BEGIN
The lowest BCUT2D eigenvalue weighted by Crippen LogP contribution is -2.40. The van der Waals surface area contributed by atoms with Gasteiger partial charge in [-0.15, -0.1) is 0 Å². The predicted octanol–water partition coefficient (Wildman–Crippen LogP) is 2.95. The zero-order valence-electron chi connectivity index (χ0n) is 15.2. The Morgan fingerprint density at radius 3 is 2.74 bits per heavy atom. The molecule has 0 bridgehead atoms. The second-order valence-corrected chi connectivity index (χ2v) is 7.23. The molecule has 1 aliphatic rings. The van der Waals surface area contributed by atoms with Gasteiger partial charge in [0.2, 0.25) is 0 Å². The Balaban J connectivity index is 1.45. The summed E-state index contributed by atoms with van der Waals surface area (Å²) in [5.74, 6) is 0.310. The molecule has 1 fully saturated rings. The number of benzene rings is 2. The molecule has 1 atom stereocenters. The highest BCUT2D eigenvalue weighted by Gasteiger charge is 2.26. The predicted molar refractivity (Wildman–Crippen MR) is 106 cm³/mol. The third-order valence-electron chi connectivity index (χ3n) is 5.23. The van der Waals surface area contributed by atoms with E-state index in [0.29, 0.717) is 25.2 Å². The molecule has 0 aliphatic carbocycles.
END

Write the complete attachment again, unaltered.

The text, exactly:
The lowest BCUT2D eigenvalue weighted by Crippen LogP contribution is -2.40. The van der Waals surface area contributed by atoms with Gasteiger partial charge in [-0.15, -0.1) is 0 Å². The predicted octanol–water partition coefficient (Wildman–Crippen LogP) is 2.95. The zero-order valence-electron chi connectivity index (χ0n) is 15.2. The Morgan fingerprint density at radius 3 is 2.74 bits per heavy atom. The molecule has 0 bridgehead atoms. The second-order valence-corrected chi connectivity index (χ2v) is 7.23. The molecule has 1 aliphatic rings. The van der Waals surface area contributed by atoms with Gasteiger partial charge in [0.2, 0.25) is 0 Å². The Balaban J connectivity index is 1.45. The summed E-state index contributed by atoms with van der Waals surface area (Å²) in [5.74, 6) is 0.310. The molecule has 1 fully saturated rings. The number of benzene rings is 2. The molecule has 1 atom stereocenters. The highest BCUT2D eigenvalue weighted by Gasteiger charge is 2.26. The predicted molar refractivity (Wildman–Crippen MR) is 106 cm³/mol. The third-order valence-electron chi connectivity index (χ3n) is 5.23. The van der Waals surface area contributed by atoms with E-state index in [0.29, 0.717) is 25.2 Å². The molecule has 0 aliphatic carbocycles.